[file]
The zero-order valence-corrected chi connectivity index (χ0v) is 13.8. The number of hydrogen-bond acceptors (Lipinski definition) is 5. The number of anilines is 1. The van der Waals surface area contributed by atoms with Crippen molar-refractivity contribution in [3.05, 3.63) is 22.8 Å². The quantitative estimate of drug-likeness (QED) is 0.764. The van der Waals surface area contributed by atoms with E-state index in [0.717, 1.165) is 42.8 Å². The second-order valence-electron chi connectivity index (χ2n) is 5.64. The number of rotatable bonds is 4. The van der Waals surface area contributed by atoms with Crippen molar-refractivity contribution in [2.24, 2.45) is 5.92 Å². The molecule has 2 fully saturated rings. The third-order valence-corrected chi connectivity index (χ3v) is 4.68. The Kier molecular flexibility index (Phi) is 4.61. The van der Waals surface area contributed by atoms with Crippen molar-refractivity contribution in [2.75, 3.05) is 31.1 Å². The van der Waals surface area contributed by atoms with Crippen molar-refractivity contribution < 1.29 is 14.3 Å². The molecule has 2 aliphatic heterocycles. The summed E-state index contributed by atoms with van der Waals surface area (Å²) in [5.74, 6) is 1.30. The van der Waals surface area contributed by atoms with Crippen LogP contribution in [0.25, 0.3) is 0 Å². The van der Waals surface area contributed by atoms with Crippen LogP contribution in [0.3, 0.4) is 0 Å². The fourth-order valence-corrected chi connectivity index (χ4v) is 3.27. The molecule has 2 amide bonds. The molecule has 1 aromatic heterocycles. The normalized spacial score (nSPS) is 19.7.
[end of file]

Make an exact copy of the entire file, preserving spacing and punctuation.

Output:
The zero-order valence-corrected chi connectivity index (χ0v) is 13.8. The number of hydrogen-bond acceptors (Lipinski definition) is 5. The number of anilines is 1. The van der Waals surface area contributed by atoms with Crippen molar-refractivity contribution in [3.05, 3.63) is 22.8 Å². The quantitative estimate of drug-likeness (QED) is 0.764. The van der Waals surface area contributed by atoms with E-state index in [0.717, 1.165) is 42.8 Å². The second-order valence-electron chi connectivity index (χ2n) is 5.64. The number of rotatable bonds is 4. The van der Waals surface area contributed by atoms with Crippen molar-refractivity contribution in [2.24, 2.45) is 5.92 Å². The molecule has 2 fully saturated rings. The third-order valence-corrected chi connectivity index (χ3v) is 4.68. The Kier molecular flexibility index (Phi) is 4.61. The van der Waals surface area contributed by atoms with Crippen molar-refractivity contribution in [2.75, 3.05) is 31.1 Å². The van der Waals surface area contributed by atoms with Crippen molar-refractivity contribution < 1.29 is 14.3 Å². The molecule has 2 aliphatic heterocycles. The summed E-state index contributed by atoms with van der Waals surface area (Å²) in [5.74, 6) is 1.30. The van der Waals surface area contributed by atoms with Crippen LogP contribution in [0.25, 0.3) is 0 Å². The van der Waals surface area contributed by atoms with Crippen LogP contribution in [0.3, 0.4) is 0 Å². The fourth-order valence-corrected chi connectivity index (χ4v) is 3.27. The molecule has 2 amide bonds. The molecule has 1 aromatic heterocycles. The normalized spacial score (nSPS) is 19.7.